Treatment for the PD-1/PD-L1 axis was first reported in a multi-cohort study which included SCLC. In the study Checkmate-032, 216 SCLC patients with unknown PD-L1 status were divided into three different cohorts. In the single-agent cohort, the objective RR was 11.9% and 17.2% of patients showed no progress at 6 months. OS at 12 and 18 months was 28.3% and 20.0%, respectively. The incidence of grade 3–4 treatment-related adverse events was 11.9%. Three patients (2.8%) discontinued in the study due to treatment-related adverse events. Nivolumab was found to have long-lasting efficacy and good tolerance in the treatment of recurrent SCLC (25).

Checkmate 451, a phase III randomized double-blind study, enrolled approximately 810 patients with ES-SCLC. The primary endpoints included OS and PFS, and the results have not yet been published (26).

Checkmate 331, an ongoing study, aims to compare nivolumab monotherapy versus chemotherapy as a second-line therapy for 480 patients with relapsed SCLC whose disease progressed after prior advance treatment in the phase III open-label randomized trial. The primary endpoint is OS and the results have not been published yet (27).

Pembrolizumab

The FDA approved pembrolizumab to treat metastatic or inoperable melanoma in 2014. Recently, pembrolizumab has also been used to benefit lung cancer patients who got progressed disease after first-line chemotherapy and those with ALK rearrangement or EGFR positive mutation lung cancer who were progressed after targeted therapy.

Keynote-604 enrolled 453 patients with ES-SCLC in phase III randomized, double-blind placebo-controlled trial to detected first-line pembrolizumab with 4 cycles of chemotherapy until PD was reported. The primary endpoints were PFS and OS. The study is ongoing and will be published in 2020 (28).

Many other first-line SCLC trials have also studied the effects of pembrolizumab. Phase I Keynote-011 used pembrolizumab in combination with standard chemotherapy to treat SCLC. The results will be published in 2020. Phase II clinical trial REACTION was an open, multi-center, randomized controlled trial which compared the efficacy of chemotherapy in combination with pembrolizumab or placebo. PFS was the primary endpoint. Preliminary results will be published in 2020.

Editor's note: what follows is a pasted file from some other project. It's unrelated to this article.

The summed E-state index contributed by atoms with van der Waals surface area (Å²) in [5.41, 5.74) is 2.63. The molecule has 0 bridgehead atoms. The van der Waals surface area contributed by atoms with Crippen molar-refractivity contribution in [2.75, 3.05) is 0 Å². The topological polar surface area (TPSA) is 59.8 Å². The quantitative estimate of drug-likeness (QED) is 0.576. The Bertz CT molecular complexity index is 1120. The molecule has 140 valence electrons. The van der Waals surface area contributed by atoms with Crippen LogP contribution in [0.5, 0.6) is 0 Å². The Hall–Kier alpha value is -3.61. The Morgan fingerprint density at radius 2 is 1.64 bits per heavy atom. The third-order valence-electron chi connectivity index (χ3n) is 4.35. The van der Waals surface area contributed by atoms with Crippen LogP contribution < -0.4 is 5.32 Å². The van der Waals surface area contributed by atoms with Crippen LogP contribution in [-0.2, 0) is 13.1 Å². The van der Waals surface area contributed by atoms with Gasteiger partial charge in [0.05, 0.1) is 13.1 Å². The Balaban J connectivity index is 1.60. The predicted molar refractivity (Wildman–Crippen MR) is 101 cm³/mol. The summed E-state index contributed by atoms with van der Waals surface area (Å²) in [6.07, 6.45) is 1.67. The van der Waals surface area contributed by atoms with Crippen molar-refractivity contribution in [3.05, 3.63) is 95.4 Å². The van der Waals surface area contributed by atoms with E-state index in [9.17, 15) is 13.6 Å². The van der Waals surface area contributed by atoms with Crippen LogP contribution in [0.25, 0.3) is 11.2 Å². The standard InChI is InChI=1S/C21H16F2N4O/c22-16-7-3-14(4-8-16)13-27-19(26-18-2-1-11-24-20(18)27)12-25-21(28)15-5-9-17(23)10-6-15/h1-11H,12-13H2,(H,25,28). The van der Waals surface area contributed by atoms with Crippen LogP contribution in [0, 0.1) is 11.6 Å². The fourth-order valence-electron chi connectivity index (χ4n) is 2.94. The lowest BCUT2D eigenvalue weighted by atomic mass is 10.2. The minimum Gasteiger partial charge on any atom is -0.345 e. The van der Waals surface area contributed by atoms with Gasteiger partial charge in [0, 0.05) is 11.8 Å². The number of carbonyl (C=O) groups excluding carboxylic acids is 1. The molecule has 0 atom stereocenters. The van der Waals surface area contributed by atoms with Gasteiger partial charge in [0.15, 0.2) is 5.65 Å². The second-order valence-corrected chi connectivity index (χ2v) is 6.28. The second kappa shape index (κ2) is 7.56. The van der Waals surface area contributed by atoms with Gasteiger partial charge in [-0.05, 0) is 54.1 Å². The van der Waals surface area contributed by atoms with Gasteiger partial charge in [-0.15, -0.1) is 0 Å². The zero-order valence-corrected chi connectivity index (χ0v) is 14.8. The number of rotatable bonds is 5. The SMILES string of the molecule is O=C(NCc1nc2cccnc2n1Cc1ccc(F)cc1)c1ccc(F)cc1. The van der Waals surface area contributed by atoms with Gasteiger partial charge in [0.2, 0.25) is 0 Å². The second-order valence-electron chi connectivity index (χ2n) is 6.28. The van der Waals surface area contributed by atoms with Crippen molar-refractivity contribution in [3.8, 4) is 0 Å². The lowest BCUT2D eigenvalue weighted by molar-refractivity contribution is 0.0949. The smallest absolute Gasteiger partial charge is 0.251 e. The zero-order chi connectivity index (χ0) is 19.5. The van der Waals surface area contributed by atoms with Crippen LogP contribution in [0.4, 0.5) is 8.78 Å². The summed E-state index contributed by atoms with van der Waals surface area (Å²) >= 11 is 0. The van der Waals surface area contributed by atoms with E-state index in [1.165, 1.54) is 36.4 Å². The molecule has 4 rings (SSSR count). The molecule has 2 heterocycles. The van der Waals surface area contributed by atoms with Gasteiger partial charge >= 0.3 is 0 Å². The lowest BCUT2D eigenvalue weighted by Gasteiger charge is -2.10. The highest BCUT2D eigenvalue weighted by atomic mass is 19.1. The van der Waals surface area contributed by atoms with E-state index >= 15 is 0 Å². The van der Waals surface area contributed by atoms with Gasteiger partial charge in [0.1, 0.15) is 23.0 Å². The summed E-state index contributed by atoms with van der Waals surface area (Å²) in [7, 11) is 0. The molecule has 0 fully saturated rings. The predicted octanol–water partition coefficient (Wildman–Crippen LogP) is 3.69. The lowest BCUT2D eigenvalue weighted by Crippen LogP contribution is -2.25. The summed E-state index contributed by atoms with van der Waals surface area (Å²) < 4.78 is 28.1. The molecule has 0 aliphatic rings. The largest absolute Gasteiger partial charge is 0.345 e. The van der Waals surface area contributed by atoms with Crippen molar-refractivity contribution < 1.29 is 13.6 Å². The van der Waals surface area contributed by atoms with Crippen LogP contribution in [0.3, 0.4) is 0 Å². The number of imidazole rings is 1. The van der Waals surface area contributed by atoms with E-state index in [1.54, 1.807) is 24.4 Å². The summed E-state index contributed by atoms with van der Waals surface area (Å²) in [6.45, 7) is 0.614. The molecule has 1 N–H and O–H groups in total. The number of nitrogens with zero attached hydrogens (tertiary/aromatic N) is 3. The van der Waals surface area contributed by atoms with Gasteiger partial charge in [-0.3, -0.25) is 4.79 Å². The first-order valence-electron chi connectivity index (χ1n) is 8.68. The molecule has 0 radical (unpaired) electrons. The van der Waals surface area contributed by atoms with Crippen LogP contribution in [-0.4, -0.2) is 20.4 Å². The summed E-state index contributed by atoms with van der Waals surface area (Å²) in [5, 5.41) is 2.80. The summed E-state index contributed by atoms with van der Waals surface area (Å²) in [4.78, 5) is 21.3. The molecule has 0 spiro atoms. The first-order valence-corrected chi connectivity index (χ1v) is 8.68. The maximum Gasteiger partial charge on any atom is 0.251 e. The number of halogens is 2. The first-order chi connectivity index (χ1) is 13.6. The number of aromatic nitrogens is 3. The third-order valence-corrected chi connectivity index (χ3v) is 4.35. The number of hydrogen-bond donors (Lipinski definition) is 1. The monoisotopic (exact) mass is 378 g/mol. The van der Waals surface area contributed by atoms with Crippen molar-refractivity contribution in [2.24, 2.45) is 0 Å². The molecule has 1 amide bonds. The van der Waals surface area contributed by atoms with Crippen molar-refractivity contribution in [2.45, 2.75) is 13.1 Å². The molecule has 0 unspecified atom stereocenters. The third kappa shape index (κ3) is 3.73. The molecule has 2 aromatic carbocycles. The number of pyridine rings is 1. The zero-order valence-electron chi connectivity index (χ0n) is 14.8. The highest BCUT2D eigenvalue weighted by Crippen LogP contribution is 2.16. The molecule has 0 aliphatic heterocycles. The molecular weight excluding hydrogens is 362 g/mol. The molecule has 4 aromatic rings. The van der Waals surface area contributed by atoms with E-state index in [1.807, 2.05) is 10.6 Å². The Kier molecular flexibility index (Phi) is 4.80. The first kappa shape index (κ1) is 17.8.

NCI-2015-00107 was a phase II trial for single-arm maintenance of pembrolizumab in ES-SCLC. The primary endpoint was PFS. The median PFS was 1.4 months, and the 1-year PFS was 13%. The expression of PD-L1 in tumor stroma was detected in 20/30 cases. The median PFS in patients with positive PD-L1 expression in tumor interstitial interface was 6.5 months. In contrast, the median PFS in patients with negative PD-L1 expression in tumor interstitial interface was 1.3 months. Overall, maintaining pembrolizumab did not improve PFS. However, the 1-year PFS and OS rates were 13% and 37%, respectively. This suggests that some patients could benefit from treatment with pembrolizumab (29).

Keynote-028 studied the effects of pembrolizumab on SCLC. This study only recruited PD-L1 positive (>1%) patients. Twenty-four ES-SCLC patients with at least one previous platinum treatment were treated with pembrolizumab. The overall response rate (ORR) was 33%. In this cohort, the median reaction duration was 19.4 months. The median OS was 9.7 months and the 12-month OS rate was close to 40%. Pembrolizumab is awaiting larger trials for its use as a single-agent treatment in second-line therapy.